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Ukraine Signs Trade Deal With Europe

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Ukrainian President Petro Poroshenko has signed the trade deal with Europe that his predecessor rejected, setting off a series of protests that led to him being deposed as well as a crisis in eastern Ukraine that continues to unfold:

BRUSSELS — Seven months after Ukraine’s former president Viktor F. Yanukovych rejected a sweeping trade deal with the European Union and set off protests that drove him from power, Ukraine’s new leader on Friday concluded the pact, which Russia has bitterly opposed as a threat to its own economic and strategic interests in the former Soviet Union.

The news agency Interfax in Moscow quoted Russia’s deputy foreign minister as warning that “serious consequences” would follow the signing of a deal that Moscow has long worked to derail.

Petro O. Poroshenko, a confectionary mogul who won Ukraine’s presidential elections in May to fill a post left vacant by Mr. Yanukovych’s flight from the country in February, signed the so-called Association Agreement at the Brussels headquarters of the European Union shortly before a summit meeting of leaders of the bloc’s 28 countries.

In a statement issued by his office, Mr. Poroshenko said: “This is one of the most important days in the time since Ukraine won independence. We use this possibility to modernize the country. But we need only one thing — peace and security.”

The accord with the European Union fulfills an election promise by Mr. Poroshenko to move Ukraine closer to Europe, reversing a course set by Mr. Yanukovych before his ouster. But it could complicate another pledge he made to curb violence by separatists who have seized government buildings in a number of cities in eastern Ukraine where residents feel a close affinity to neighboring Russia.

Russia has denied any hand in the violence, but armed fighters spearheading the separatist rebellion depend on arms, funding and manpower from across the border. The United States and Europe have repeatedly called on President Vladimir V. Putin to halt this traffic, something he is unlikely to do if Russia wants to display its displeasure over the trade pact with Brussels. The Kremlin warned earlier this week that a trade deal between Kiev and Brussels would force Moscow to suspend preferential tariff rates to Ukrainian goods, and there is concern that Russia might go further by stoking additional violence in eastern Ukraine.

The signing of the accord by Mr. Poroshenko represented a hugely symbolic political victory, and was greeted in Kiev as a triumph for the thousands of demonstrators who camped out for months in Independence Square, ultimately driving Mr. Yanukovych to flee to Russia. Europe’s call, however, for integrating Ukraine politically and economically into the West seems as distant as ever given the violence still plaguing the east of the country.

In a statement issued by his office, Mr. Poroshenko said: “This is one of the most important days in the time since Ukraine won independence. We use this possibility to modernize the country. But we need only one thing — peace and security.”

The accord with the European Union fulfills an election promise by Mr. Poroshenko to move Ukraine closer to Europe, reversing a course set by Mr. Yanukovych before his ouster. But it could complicate another pledge he made to curb violence by separatists who have seized government buildings in a number of cities in eastern Ukraine where residents feel a close affinity to neighboring Russia.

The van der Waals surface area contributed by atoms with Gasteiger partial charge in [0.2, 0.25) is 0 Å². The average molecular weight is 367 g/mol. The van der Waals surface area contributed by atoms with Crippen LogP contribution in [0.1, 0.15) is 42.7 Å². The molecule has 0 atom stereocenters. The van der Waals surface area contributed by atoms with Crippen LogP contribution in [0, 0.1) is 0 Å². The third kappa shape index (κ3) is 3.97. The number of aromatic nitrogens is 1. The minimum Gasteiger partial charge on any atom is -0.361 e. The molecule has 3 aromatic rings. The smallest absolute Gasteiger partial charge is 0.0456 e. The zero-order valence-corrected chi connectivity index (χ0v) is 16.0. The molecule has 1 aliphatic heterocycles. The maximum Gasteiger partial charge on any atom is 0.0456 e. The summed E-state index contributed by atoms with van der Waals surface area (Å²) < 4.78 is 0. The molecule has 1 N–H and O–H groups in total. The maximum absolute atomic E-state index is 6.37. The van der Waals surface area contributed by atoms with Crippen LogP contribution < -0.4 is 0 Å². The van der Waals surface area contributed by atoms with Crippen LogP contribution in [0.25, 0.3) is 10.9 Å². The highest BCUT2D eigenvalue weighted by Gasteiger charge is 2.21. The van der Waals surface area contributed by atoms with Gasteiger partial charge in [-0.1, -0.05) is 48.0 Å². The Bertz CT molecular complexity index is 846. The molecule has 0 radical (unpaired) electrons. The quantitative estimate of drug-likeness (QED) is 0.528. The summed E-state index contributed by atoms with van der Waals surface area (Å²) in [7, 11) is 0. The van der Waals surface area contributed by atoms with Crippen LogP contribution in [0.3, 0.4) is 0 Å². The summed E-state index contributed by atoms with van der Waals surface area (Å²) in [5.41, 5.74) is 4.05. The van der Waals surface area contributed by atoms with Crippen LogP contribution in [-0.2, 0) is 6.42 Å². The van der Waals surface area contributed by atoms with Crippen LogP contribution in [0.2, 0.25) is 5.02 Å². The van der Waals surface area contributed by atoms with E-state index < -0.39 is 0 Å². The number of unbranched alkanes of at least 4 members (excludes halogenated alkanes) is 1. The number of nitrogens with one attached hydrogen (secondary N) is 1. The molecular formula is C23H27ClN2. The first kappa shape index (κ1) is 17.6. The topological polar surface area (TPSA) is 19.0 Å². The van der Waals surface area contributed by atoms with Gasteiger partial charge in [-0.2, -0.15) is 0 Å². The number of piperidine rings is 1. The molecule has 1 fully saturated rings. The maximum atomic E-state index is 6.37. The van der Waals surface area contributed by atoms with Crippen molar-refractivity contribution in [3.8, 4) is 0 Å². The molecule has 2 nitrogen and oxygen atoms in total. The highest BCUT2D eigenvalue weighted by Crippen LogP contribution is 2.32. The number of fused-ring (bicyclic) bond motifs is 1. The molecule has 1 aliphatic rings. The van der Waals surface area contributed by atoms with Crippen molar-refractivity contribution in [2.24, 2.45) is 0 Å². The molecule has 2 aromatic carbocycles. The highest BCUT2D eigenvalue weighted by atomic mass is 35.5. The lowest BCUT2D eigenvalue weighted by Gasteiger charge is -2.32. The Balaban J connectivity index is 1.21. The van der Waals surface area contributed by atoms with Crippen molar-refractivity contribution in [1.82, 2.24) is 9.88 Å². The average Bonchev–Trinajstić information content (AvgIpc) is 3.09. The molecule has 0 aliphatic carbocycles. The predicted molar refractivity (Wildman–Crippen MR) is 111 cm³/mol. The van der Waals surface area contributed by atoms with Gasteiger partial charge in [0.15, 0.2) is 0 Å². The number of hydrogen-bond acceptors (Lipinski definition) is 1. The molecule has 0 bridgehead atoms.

Russia has denied any hand in the violence, but armed fighters spearheading the separatist rebellion depend on arms, funding and manpower from across the border. The United States and Europe have repeatedly called on President Vladimir V. Putin to halt this traffic, something he is unlikely to do if Russia wants to display its displeasure over the trade pact with Brussels. The Kremlin warned earlier this week that a trade deal between Kiev and Brussels would force Moscow to suspend preferential tariff rates to Ukrainian goods, and there is concern that Russia might go further by stoking additional violence in eastern Ukraine.

The signing of the accord by Mr. Poroshenko represented a hugely symbolic political victory, and was greeted in Kiev as a triumph for the thousands of demonstrators who camped out for months in Independence Square, ultimately driving Mr. Yanukovych to flee to Russia. Europe’s call, however, for integrating Ukraine politically and economically into the West seems as distant as ever given the violence still plaguing the east of the country.

Economically, this deal has always made more sense for Ukraine than the pact with Russia that Yanukovych favored, and it’s no surprise that Poroshenko moved to finalize it so quickly after winning election just a month ago. At the same time, though, one has to wonder what impact this will have in Moscow and on the ongoing effort to resolve the situation in the east.

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About Doug Mataconis
Doug holds a B.A. in Political Science from Rutgers University and J.D. from George Mason University School of Law. He joined the staff of OTB in May, 2010 and also writes at Below The Beltway. Follow Doug on Twitter | Facebook

Comments

  1. Pinky says:

    “…which Russia has bitterly opposed as a threat to its own economic and strategic interests in the former Soviet Union”

    You misspelled “future”.

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